First, it is a bad idea filing a lawsuit by yourself. A simple suit would be one thing, but a suit requiring third-party subpoenas and pseudonymous parties? This will require detailed understanding of civil procedure rules that you do not have.
That said, the way this is done is filing against a "John Doe" defendant, then moving for leave to take early discovery in the form of a third-party subpoena to the website that has the IP address. However, they might not hold that information forever.
Again, it's a bad idea to try this yourself. You should contact and attorney that *does* know how to do this.
I am an attorney, but I am not YOUR attorney. By providing free, generalized information, I am not entering into an attorney/client relationship with you, nor am I providing legal advice applicable to your particular needs.
I agree with Mr. Matesky's answer above - trying to navigate the legal system without an attorney in general is difficult, but you are talking about very complex procedural and substantive issues. If you are already represented by legal counsel, he/she should be competent to do so, even when it comes to the Internet legal issues. But if not, your attorney has an obligation to either get up to speed or associate with someone who does have the experience. You should have a discussion with your attorney about your concerns and then decide what direction to go. Best to you going forward.
I'm licensed to practice law in Michigan (www.shinnlegal.com). My response is provided only to educate the public about general issues that should be discussed with competent legal counsel in your state. Under no circumstances should you consider my response as a substitute for consulting an attorney in order to fully understand how the law may apply to your specific and unique circumstances.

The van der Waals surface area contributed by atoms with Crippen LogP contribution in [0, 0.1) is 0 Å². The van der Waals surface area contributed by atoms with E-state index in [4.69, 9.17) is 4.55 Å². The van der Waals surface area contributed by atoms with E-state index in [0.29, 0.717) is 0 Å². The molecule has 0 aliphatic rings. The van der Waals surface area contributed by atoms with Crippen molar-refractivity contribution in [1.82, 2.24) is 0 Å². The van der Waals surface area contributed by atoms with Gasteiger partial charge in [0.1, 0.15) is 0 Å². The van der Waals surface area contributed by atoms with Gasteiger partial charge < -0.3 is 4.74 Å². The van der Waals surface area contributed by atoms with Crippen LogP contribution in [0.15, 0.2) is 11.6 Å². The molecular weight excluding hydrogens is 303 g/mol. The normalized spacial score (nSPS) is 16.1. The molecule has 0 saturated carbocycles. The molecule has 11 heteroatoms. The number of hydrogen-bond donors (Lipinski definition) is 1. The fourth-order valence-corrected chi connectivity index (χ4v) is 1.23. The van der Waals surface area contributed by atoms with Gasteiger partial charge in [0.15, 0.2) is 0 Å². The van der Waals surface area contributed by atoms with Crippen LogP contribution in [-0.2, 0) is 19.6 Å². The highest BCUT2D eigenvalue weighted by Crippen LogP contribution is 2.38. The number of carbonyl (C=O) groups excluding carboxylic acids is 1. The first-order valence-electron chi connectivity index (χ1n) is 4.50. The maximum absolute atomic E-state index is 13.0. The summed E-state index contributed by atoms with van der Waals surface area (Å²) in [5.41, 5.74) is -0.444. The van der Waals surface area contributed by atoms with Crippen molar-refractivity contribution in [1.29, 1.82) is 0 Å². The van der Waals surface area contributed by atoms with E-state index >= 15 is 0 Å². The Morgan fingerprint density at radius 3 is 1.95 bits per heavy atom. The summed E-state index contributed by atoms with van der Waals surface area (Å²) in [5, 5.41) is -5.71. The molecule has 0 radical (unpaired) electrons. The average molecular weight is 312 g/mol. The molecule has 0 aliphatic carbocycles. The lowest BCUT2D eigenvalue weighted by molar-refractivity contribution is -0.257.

As others have said here, this is not an easy suit for a "Pro Se" (someone representing themselves) to accomplish. Further, over 90% of Pro Se lawsuits are thrown out due to procedural matters (I am not talking about small claims court here.) Representing yourself in a complicated Internet suit is not a good idea.
Speak to your lawyer about your dissatisfaction. If you have already fired him, look for someone on AVVO who lists Internet law as a part of their practice.
Even if you don't want to hire a full time lawyer, you can at least hire a lawyer who will be your "Pro Se" advisor. They can help you write documents etc. and get you through the proceedural aspects of the law suit.
Finally, even doing a law suit as a pro se you are going to spend a lot of money which you are not likely to recoup. Perhaps you would be better off just trying to get the post taken down. A simpler and cheeper alternative to a law suit.
This post is provided for general informational purposes only and is not intended to be legal advice specific to you. This general information is not a substitute for the advice of an attorney in your jurisdiction. The attorney client relationship is not established by this post.